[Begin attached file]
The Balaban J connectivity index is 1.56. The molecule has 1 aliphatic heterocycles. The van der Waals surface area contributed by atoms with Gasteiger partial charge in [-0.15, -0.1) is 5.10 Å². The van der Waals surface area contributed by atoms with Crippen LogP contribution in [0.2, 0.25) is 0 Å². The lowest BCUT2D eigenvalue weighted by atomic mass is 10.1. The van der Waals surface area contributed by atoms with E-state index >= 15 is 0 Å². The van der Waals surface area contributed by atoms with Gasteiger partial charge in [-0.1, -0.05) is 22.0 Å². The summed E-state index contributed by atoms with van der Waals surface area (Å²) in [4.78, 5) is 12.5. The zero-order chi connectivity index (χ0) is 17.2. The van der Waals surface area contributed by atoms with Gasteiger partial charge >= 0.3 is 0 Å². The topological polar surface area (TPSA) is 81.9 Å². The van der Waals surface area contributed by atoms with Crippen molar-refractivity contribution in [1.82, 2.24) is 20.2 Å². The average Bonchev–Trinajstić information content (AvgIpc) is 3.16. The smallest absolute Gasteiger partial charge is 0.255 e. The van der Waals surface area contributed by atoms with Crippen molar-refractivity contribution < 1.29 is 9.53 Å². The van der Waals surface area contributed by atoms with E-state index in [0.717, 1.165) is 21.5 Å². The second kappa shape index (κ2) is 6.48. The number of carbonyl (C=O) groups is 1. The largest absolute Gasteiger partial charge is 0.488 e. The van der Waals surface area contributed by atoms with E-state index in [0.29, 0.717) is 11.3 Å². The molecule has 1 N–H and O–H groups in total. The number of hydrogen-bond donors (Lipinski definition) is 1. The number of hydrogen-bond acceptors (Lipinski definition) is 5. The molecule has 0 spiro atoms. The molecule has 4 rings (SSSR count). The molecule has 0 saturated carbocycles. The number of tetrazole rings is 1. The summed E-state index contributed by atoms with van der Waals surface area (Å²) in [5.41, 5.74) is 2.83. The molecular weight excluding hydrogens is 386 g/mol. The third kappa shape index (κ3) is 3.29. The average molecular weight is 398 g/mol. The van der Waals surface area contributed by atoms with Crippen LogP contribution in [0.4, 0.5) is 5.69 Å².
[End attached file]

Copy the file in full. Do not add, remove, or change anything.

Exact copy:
The Balaban J connectivity index is 1.56. The molecule has 1 aliphatic heterocycles. The van der Waals surface area contributed by atoms with Gasteiger partial charge in [-0.15, -0.1) is 5.10 Å². The van der Waals surface area contributed by atoms with Crippen LogP contribution in [0.2, 0.25) is 0 Å². The lowest BCUT2D eigenvalue weighted by atomic mass is 10.1. The van der Waals surface area contributed by atoms with E-state index >= 15 is 0 Å². The van der Waals surface area contributed by atoms with Gasteiger partial charge in [-0.1, -0.05) is 22.0 Å². The summed E-state index contributed by atoms with van der Waals surface area (Å²) in [4.78, 5) is 12.5. The zero-order chi connectivity index (χ0) is 17.2. The van der Waals surface area contributed by atoms with Gasteiger partial charge >= 0.3 is 0 Å². The topological polar surface area (TPSA) is 81.9 Å². The van der Waals surface area contributed by atoms with Crippen molar-refractivity contribution in [1.82, 2.24) is 20.2 Å². The average Bonchev–Trinajstić information content (AvgIpc) is 3.16. The smallest absolute Gasteiger partial charge is 0.255 e. The van der Waals surface area contributed by atoms with Crippen molar-refractivity contribution < 1.29 is 9.53 Å². The van der Waals surface area contributed by atoms with E-state index in [0.717, 1.165) is 21.5 Å². The second kappa shape index (κ2) is 6.48. The number of carbonyl (C=O) groups is 1. The largest absolute Gasteiger partial charge is 0.488 e. The van der Waals surface area contributed by atoms with E-state index in [0.29, 0.717) is 11.3 Å². The molecule has 1 N–H and O–H groups in total. The number of hydrogen-bond donors (Lipinski definition) is 1. The number of hydrogen-bond acceptors (Lipinski definition) is 5. The molecule has 0 spiro atoms. The molecule has 4 rings (SSSR count). The molecule has 0 saturated carbocycles. The number of tetrazole rings is 1. The summed E-state index contributed by atoms with van der Waals surface area (Å²) in [5.41, 5.74) is 2.83. The molecular weight excluding hydrogens is 386 g/mol. The third kappa shape index (κ3) is 3.29. The average molecular weight is 398 g/mol. The van der Waals surface area contributed by atoms with Crippen LogP contribution in [0.4, 0.5) is 5.69 Å².